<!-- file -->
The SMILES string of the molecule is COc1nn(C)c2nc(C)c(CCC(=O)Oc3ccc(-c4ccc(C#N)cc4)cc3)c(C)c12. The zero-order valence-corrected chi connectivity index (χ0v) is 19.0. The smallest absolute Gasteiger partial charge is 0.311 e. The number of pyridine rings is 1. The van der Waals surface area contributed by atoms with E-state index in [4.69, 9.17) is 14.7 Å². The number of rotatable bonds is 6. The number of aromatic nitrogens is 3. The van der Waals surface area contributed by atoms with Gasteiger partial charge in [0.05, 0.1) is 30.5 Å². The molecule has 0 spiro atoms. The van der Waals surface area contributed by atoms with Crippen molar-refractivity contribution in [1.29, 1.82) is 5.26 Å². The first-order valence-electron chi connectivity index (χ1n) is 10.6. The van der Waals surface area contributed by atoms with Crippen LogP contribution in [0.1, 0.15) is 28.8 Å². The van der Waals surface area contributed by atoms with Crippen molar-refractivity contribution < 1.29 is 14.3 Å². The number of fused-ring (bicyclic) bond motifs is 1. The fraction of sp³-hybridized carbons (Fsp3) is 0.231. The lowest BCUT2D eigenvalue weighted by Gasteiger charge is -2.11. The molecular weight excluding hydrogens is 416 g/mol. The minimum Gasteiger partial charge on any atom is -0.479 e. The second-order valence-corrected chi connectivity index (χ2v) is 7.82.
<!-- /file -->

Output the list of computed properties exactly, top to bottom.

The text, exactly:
The SMILES string of the molecule is COc1nn(C)c2nc(C)c(CCC(=O)Oc3ccc(-c4ccc(C#N)cc4)cc3)c(C)c12. The zero-order valence-corrected chi connectivity index (χ0v) is 19.0. The smallest absolute Gasteiger partial charge is 0.311 e. The number of pyridine rings is 1. The van der Waals surface area contributed by atoms with E-state index in [4.69, 9.17) is 14.7 Å². The number of rotatable bonds is 6. The number of aromatic nitrogens is 3. The van der Waals surface area contributed by atoms with Gasteiger partial charge in [0.05, 0.1) is 30.5 Å². The molecule has 0 spiro atoms. The van der Waals surface area contributed by atoms with Crippen molar-refractivity contribution in [1.29, 1.82) is 5.26 Å². The first-order valence-electron chi connectivity index (χ1n) is 10.6. The van der Waals surface area contributed by atoms with Crippen LogP contribution in [0.1, 0.15) is 28.8 Å². The van der Waals surface area contributed by atoms with Crippen molar-refractivity contribution < 1.29 is 14.3 Å². The number of fused-ring (bicyclic) bond motifs is 1. The fraction of sp³-hybridized carbons (Fsp3) is 0.231. The lowest BCUT2D eigenvalue weighted by Gasteiger charge is -2.11. The molecular weight excluding hydrogens is 416 g/mol. The minimum Gasteiger partial charge on any atom is -0.479 e. The second-order valence-corrected chi connectivity index (χ2v) is 7.82.